Grace to you, and peace from God our Father and the Lord Jesus Christ. Let us pray.
Almighty God, We praise you for the abundant blessings you’ve bestowed upon us. Give us courage to stand among the forces of evil in this world and loudly proclaim the Good News of your saving grace. And please Lord, help me this morning to yield to you enough so that you can move, so that your Word works through me, and my words are nothing but ink on paper and the movement of air. In the name of Christ. Amen.
Well, let me tell you. Seminary is not as easy I was hoping it was going to be. I’m very much enjoying myself, and learning a lot, but easy is not a word I would use to describe it. When you attend seminary, you have to learn a whole new set of vocabulary, and one of latest additions to my vocabulary is the Greek word parousia. I like the sound of it. It sounds important, and significant, and maybe a little mysterious. And it means the presence, or the coming, of Christ. No wonder I like this word.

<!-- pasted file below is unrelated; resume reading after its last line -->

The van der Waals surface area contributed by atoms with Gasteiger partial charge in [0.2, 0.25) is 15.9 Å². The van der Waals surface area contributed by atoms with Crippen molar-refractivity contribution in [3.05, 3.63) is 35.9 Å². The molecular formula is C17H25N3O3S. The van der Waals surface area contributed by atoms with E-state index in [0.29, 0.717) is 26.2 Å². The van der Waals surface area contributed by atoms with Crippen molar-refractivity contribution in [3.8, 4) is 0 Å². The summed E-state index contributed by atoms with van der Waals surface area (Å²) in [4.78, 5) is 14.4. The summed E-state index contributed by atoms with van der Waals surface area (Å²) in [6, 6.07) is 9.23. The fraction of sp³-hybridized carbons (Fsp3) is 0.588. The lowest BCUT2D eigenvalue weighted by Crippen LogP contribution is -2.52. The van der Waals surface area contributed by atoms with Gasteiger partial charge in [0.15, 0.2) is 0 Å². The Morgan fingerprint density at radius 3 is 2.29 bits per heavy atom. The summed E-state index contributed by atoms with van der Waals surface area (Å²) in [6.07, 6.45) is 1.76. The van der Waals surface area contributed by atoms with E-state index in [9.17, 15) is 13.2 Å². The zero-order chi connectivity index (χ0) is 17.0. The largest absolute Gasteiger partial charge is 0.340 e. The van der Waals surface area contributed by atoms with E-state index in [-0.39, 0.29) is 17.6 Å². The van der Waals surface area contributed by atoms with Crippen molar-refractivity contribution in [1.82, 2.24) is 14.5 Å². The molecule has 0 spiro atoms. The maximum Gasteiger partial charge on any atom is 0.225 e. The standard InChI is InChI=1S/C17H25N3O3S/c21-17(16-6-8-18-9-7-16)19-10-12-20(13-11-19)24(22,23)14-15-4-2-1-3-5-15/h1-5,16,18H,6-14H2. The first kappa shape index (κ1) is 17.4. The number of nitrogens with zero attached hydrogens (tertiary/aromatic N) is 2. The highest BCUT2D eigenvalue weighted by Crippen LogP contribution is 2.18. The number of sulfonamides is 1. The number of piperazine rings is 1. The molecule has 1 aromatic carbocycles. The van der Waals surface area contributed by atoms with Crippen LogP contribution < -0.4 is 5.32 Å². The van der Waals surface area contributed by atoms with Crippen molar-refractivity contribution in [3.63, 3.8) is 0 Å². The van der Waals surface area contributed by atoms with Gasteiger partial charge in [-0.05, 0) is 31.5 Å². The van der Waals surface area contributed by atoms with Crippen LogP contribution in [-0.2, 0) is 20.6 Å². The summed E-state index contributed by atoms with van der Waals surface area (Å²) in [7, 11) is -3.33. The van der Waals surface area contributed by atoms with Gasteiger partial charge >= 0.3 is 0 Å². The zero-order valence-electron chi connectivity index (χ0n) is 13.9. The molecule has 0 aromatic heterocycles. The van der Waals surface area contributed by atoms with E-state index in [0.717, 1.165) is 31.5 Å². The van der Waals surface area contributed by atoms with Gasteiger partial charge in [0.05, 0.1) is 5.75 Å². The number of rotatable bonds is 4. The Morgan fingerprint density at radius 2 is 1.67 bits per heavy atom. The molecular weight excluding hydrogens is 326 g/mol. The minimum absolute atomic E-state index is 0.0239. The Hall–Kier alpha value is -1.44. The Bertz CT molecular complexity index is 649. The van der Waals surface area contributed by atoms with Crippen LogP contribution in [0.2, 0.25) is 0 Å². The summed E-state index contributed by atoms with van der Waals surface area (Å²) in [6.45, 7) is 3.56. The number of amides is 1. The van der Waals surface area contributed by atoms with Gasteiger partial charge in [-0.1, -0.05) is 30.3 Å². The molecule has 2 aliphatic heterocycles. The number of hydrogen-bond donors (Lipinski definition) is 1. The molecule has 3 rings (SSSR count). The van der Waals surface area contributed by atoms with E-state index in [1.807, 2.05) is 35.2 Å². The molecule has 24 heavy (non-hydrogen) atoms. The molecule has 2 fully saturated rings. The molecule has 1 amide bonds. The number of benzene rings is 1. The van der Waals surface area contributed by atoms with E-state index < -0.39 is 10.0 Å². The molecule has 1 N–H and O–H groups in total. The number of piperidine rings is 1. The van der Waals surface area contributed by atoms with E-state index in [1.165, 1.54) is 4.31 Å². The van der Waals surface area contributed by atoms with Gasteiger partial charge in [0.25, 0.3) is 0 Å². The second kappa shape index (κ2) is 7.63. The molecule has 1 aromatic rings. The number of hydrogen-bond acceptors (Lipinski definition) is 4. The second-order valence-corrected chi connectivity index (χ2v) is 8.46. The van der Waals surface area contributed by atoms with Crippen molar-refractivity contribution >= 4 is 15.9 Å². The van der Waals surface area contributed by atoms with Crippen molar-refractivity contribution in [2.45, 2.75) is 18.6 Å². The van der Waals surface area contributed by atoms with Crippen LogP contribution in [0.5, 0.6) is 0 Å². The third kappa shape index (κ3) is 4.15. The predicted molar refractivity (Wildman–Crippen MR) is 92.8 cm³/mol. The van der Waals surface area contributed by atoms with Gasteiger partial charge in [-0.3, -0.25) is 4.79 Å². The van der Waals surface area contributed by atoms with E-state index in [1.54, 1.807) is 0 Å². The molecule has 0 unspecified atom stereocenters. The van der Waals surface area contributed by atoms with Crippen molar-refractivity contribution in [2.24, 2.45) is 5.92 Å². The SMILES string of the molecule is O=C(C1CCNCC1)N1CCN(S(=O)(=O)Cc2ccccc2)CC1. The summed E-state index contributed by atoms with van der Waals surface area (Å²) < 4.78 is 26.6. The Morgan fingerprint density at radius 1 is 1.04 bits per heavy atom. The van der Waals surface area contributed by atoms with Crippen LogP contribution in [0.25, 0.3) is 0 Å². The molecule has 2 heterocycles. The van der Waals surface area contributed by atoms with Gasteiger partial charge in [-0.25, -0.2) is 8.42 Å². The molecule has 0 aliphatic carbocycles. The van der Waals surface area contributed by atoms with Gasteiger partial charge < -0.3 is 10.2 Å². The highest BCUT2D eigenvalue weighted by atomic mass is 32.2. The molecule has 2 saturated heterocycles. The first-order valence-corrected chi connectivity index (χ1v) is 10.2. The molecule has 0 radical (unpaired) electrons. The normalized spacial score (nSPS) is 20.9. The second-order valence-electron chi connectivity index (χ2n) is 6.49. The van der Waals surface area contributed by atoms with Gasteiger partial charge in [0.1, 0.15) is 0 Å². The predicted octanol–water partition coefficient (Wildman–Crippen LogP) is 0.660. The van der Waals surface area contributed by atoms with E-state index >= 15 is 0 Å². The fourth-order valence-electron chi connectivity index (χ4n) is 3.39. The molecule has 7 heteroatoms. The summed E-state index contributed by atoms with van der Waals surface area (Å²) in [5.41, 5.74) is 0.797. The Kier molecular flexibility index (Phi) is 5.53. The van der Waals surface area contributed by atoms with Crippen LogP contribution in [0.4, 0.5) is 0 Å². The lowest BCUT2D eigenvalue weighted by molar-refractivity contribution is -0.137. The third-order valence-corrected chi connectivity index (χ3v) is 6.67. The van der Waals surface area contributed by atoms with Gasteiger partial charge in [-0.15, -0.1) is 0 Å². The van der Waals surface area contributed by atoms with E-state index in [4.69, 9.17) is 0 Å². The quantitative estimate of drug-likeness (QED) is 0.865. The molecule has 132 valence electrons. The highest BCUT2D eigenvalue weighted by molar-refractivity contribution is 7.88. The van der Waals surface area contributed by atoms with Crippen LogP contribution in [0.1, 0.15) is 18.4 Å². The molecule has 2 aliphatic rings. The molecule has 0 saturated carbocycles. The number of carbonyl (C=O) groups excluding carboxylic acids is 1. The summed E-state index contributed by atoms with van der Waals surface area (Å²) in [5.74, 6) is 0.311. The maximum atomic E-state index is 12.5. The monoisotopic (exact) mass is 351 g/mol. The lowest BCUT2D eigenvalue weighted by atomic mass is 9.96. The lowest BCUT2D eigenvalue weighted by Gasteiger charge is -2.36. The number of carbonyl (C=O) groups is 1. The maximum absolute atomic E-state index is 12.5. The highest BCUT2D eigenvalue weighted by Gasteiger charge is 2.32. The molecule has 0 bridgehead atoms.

Well, what does parousia look like? Our 2nd reading today in First Thessalonians describes it pretty well:
“For the Lord himself will descend from heaven with a cry of command, with the voice of an archangel, and with the sound of the trumpet of God. And the dead in Christ will rise first. Then we who are alive, who are left, will be caught up together with them in the clouds to meet the Lord in the air, and so we will always be with the Lord” (1Thes 4:16-17).
Rising up in the clouds. With Jesus. So we will always be with him. Count me in; I don’t want to miss that! I want to be ready for that.